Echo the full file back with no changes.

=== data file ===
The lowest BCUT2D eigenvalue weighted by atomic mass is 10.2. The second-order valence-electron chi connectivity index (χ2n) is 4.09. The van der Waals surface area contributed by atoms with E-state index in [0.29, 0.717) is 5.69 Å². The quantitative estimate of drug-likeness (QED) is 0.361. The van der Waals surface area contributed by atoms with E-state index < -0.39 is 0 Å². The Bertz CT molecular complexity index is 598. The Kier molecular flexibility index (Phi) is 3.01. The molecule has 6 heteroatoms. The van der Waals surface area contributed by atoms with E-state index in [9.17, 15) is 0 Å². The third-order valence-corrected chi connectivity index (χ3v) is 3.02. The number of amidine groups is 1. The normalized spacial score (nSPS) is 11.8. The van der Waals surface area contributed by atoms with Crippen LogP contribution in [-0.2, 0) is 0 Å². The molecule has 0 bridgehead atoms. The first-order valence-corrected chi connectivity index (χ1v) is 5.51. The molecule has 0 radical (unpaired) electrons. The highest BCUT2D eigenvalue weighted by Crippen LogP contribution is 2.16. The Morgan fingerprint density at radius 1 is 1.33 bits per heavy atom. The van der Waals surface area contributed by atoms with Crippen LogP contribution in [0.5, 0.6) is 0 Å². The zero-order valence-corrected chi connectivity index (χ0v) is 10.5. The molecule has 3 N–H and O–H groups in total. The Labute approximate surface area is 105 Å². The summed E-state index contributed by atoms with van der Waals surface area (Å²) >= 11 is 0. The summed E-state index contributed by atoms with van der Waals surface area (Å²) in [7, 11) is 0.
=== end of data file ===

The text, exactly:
The lowest BCUT2D eigenvalue weighted by atomic mass is 10.2. The second-order valence-electron chi connectivity index (χ2n) is 4.09. The van der Waals surface area contributed by atoms with E-state index in [0.29, 0.717) is 5.69 Å². The quantitative estimate of drug-likeness (QED) is 0.361. The van der Waals surface area contributed by atoms with E-state index < -0.39 is 0 Å². The Bertz CT molecular complexity index is 598. The Kier molecular flexibility index (Phi) is 3.01. The molecule has 6 heteroatoms. The van der Waals surface area contributed by atoms with E-state index in [9.17, 15) is 0 Å². The third-order valence-corrected chi connectivity index (χ3v) is 3.02. The number of amidine groups is 1. The normalized spacial score (nSPS) is 11.8. The van der Waals surface area contributed by atoms with Crippen LogP contribution in [-0.2, 0) is 0 Å². The molecule has 0 bridgehead atoms. The first-order valence-corrected chi connectivity index (χ1v) is 5.51. The molecule has 0 radical (unpaired) electrons. The highest BCUT2D eigenvalue weighted by Crippen LogP contribution is 2.16. The Morgan fingerprint density at radius 1 is 1.33 bits per heavy atom. The van der Waals surface area contributed by atoms with Crippen LogP contribution in [0.5, 0.6) is 0 Å². The zero-order valence-corrected chi connectivity index (χ0v) is 10.5. The molecule has 3 N–H and O–H groups in total. The Labute approximate surface area is 105 Å². The summed E-state index contributed by atoms with van der Waals surface area (Å²) >= 11 is 0. The summed E-state index contributed by atoms with van der Waals surface area (Å²) in [7, 11) is 0.